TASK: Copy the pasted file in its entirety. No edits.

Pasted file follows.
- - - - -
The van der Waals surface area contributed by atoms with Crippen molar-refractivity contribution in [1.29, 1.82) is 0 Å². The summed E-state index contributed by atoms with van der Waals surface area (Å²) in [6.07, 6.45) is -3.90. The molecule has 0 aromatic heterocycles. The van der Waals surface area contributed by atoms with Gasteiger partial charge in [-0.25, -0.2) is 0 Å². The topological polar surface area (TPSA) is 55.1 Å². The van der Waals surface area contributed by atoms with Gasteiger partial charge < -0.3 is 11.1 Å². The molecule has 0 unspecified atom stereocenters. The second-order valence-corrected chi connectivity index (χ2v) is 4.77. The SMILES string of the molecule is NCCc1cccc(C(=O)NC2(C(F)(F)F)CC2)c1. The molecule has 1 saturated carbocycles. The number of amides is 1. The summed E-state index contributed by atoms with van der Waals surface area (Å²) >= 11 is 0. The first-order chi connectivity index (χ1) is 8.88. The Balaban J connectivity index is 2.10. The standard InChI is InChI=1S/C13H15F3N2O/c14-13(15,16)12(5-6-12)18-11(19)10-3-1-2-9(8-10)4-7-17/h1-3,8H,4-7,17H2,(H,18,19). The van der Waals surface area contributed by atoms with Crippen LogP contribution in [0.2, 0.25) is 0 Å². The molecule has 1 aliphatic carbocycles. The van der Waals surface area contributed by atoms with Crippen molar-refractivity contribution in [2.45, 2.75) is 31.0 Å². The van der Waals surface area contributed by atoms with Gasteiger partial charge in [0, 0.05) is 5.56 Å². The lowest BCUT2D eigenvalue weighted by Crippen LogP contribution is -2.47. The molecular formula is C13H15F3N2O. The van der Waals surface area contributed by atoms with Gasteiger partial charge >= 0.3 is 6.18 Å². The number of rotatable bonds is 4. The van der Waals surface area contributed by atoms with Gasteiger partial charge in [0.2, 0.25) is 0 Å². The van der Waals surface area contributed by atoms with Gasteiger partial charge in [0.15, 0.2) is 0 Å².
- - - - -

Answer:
The van der Waals surface area contributed by atoms with Crippen molar-refractivity contribution in [1.29, 1.82) is 0 Å². The summed E-state index contributed by atoms with van der Waals surface area (Å²) in [6.07, 6.45) is -3.90. The molecule has 0 aromatic heterocycles. The van der Waals surface area contributed by atoms with Gasteiger partial charge in [-0.25, -0.2) is 0 Å². The topological polar surface area (TPSA) is 55.1 Å². The van der Waals surface area contributed by atoms with Gasteiger partial charge < -0.3 is 11.1 Å². The molecule has 0 unspecified atom stereocenters. The second-order valence-corrected chi connectivity index (χ2v) is 4.77. The SMILES string of the molecule is NCCc1cccc(C(=O)NC2(C(F)(F)F)CC2)c1. The molecule has 1 saturated carbocycles. The number of amides is 1. The summed E-state index contributed by atoms with van der Waals surface area (Å²) >= 11 is 0. The first-order chi connectivity index (χ1) is 8.88. The Balaban J connectivity index is 2.10. The standard InChI is InChI=1S/C13H15F3N2O/c14-13(15,16)12(5-6-12)18-11(19)10-3-1-2-9(8-10)4-7-17/h1-3,8H,4-7,17H2,(H,18,19). The van der Waals surface area contributed by atoms with Crippen LogP contribution in [0.2, 0.25) is 0 Å². The molecule has 1 aliphatic carbocycles. The van der Waals surface area contributed by atoms with Crippen molar-refractivity contribution in [2.45, 2.75) is 31.0 Å². The van der Waals surface area contributed by atoms with Gasteiger partial charge in [0, 0.05) is 5.56 Å². The lowest BCUT2D eigenvalue weighted by Crippen LogP contribution is -2.47. The molecular formula is C13H15F3N2O. The van der Waals surface area contributed by atoms with Gasteiger partial charge >= 0.3 is 6.18 Å². The number of rotatable bonds is 4. The van der Waals surface area contributed by atoms with Gasteiger partial charge in [0.2, 0.25) is 0 Å². The van der Waals surface area contributed by atoms with Gasteiger partial charge in [0.15, 0.2) is 0 Å².